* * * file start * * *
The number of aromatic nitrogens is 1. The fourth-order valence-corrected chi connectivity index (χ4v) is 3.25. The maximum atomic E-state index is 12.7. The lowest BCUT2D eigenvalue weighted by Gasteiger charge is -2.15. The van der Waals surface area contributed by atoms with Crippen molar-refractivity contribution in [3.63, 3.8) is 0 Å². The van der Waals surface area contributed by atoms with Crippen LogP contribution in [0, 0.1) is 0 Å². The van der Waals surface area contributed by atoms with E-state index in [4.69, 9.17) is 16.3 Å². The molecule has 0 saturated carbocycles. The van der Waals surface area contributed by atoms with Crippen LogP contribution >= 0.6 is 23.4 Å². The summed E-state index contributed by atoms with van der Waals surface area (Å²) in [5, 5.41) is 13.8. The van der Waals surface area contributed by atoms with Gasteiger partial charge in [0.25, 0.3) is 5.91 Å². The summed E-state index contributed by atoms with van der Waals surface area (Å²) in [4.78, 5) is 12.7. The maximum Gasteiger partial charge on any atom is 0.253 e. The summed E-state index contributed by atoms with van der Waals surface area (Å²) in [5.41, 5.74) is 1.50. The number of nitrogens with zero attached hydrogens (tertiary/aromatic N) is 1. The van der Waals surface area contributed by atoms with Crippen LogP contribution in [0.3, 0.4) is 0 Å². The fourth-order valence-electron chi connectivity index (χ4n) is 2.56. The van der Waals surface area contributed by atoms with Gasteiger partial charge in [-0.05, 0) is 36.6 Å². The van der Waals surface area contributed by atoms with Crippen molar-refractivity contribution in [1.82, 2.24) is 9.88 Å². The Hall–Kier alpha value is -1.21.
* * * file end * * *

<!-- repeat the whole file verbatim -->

The number of aromatic nitrogens is 1. The fourth-order valence-corrected chi connectivity index (χ4v) is 3.25. The maximum atomic E-state index is 12.7. The lowest BCUT2D eigenvalue weighted by Gasteiger charge is -2.15. The van der Waals surface area contributed by atoms with Crippen molar-refractivity contribution in [3.63, 3.8) is 0 Å². The van der Waals surface area contributed by atoms with Crippen LogP contribution in [0, 0.1) is 0 Å². The van der Waals surface area contributed by atoms with E-state index in [4.69, 9.17) is 16.3 Å². The molecule has 0 saturated carbocycles. The van der Waals surface area contributed by atoms with Crippen LogP contribution >= 0.6 is 23.4 Å². The summed E-state index contributed by atoms with van der Waals surface area (Å²) in [5, 5.41) is 13.8. The van der Waals surface area contributed by atoms with Gasteiger partial charge in [0.25, 0.3) is 5.91 Å². The summed E-state index contributed by atoms with van der Waals surface area (Å²) in [4.78, 5) is 12.7. The maximum Gasteiger partial charge on any atom is 0.253 e. The summed E-state index contributed by atoms with van der Waals surface area (Å²) in [5.41, 5.74) is 1.50. The number of nitrogens with zero attached hydrogens (tertiary/aromatic N) is 1. The van der Waals surface area contributed by atoms with Crippen LogP contribution in [0.3, 0.4) is 0 Å². The fourth-order valence-electron chi connectivity index (χ4n) is 2.56. The van der Waals surface area contributed by atoms with Gasteiger partial charge in [-0.05, 0) is 36.6 Å². The van der Waals surface area contributed by atoms with Crippen molar-refractivity contribution in [1.82, 2.24) is 9.88 Å². The Hall–Kier alpha value is -1.21.